(Bloomberg) -- A senior adviser to Israel’s finance minister cast doubt on the benefits of Chinese acquisitions of local insurance companies, four months after Fujian Yango Group Co. agreed to buy Israel’s Phoenix Holdings Ltd. in a deal that’s still awaiting regulatory approval.
While Chinese companies can add value when they buy Israeli industrial assets, bringing their own expertise in manufacturing and global trade, “it’s not clear what benefits” they could provide to managing pensions, Maharan Frozenfar, chairman of Finance Minister Moshe Kahlon’s advisory committee, said in an interview. He stressed that he wasn’t ruling out a deal and that such scrutiny would be applied to foreign investors in general.
Previous Chinese attempts to buy Israeli insurers have foundered, and Frozenfar’s comments suggest the government is in no rush to approve Fujian’s acquisition of Phoenix either. Phoenix’s parent company, Delek Group Ltd., has to sell its insurance holdings under a law limiting cross-ownership of industrial companies and financial assets, and has received a 1.95 billion shekel ($512 million) offer from the Chinese holding company.
An agreement was signed in August and the deal is now under the review of the Finance Ministry, which has the final say over its fate. Representatives of Fujian Yango weren’t immediately available for comment while Delek spokesman Itay Gore declined to comment.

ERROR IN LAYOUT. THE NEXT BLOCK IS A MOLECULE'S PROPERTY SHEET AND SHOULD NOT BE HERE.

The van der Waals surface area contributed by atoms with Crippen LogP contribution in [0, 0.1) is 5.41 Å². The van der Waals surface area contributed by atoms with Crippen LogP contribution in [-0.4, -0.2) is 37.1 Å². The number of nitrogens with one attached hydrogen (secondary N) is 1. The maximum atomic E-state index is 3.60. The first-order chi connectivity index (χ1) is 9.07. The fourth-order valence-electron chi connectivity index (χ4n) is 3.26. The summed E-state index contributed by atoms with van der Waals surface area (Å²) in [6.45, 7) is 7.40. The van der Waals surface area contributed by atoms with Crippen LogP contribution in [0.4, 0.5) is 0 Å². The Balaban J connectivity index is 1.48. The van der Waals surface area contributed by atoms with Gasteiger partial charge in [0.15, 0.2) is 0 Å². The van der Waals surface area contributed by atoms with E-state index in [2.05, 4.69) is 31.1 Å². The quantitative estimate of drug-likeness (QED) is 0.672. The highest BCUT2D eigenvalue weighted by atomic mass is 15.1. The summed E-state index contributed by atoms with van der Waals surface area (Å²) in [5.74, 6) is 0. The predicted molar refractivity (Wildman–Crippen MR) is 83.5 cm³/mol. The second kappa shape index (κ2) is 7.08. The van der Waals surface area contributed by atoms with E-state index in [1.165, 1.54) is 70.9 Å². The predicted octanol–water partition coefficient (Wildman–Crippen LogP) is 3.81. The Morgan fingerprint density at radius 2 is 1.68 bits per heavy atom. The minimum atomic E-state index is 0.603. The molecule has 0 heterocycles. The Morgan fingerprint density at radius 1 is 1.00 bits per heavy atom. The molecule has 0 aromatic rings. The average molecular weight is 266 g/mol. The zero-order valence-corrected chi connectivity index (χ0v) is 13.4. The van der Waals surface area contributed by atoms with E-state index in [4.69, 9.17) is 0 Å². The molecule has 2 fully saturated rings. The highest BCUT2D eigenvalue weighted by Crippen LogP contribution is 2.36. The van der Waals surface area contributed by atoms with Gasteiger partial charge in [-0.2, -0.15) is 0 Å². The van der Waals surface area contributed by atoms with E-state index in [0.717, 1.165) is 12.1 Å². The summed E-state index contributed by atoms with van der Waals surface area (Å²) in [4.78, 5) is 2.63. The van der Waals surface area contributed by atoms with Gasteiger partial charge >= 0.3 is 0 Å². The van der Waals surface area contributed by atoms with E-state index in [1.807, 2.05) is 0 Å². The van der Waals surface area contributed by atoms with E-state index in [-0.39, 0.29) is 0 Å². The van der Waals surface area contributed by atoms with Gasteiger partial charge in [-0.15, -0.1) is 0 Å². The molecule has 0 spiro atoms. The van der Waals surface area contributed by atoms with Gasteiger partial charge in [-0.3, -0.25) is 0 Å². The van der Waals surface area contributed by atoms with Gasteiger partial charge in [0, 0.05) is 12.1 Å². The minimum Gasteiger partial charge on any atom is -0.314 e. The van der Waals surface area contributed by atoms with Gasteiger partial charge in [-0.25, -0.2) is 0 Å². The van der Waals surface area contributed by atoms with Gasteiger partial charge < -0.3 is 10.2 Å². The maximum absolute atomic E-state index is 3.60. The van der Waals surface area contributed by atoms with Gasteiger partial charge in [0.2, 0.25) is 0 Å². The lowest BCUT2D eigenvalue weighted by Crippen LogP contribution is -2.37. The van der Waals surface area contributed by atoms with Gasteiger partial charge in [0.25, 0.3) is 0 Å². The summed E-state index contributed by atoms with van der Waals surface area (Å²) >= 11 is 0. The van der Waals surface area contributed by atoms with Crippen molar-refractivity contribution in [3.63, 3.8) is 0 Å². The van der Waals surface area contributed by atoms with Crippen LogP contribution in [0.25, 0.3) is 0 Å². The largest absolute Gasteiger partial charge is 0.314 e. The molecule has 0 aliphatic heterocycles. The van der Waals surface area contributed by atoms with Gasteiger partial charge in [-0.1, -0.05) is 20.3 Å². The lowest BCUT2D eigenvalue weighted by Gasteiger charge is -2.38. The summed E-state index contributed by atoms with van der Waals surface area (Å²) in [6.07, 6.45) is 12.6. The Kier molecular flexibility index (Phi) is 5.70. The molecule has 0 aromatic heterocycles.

“The Israeli government needs to put in the kind of parameters that will make sure our pensions aren’t put at risk,” Frozenfar, a former Israeli military budget director, said in Tel Aviv. “Then it’s up to the buyers to accept those terms.”
Two Chinese offers for Israeli financial assets have already fallen through. Fosun International Ltd. bid for Phoenix in 2015, but regulators held up that agreement after the Chinese company’s chairman disappeared, and the deal was called off in February. Macrolink Holding Company Ltd. walked away from talks to buy Clal Insurance Enterprises Holdings Ltd. in January, saying it wasn’t confident of receiving regulatory approval.
Shares in Phoenix fell 0.2 percent to 13.47 shekels while Delek dropped 0.1 percent at 4:02 p.m. in Tel Aviv.
The Chinese have had better luck investing in Israeli manufacturing and technology, though not without encountering some political opposition. Bright Food Group Co. purchased the majority stake in Tnuva Food Industries Ltd., Israel’s largest food manufacturer, in 2014, over the objections of opponents who said it would jeopardize the country’s food security.
Frozenfar said Chinese companies that want to invest in industrial companies and infrastructure projects are “very welcome.”
“In this regard, they offer lots of know-how and experience,” he said.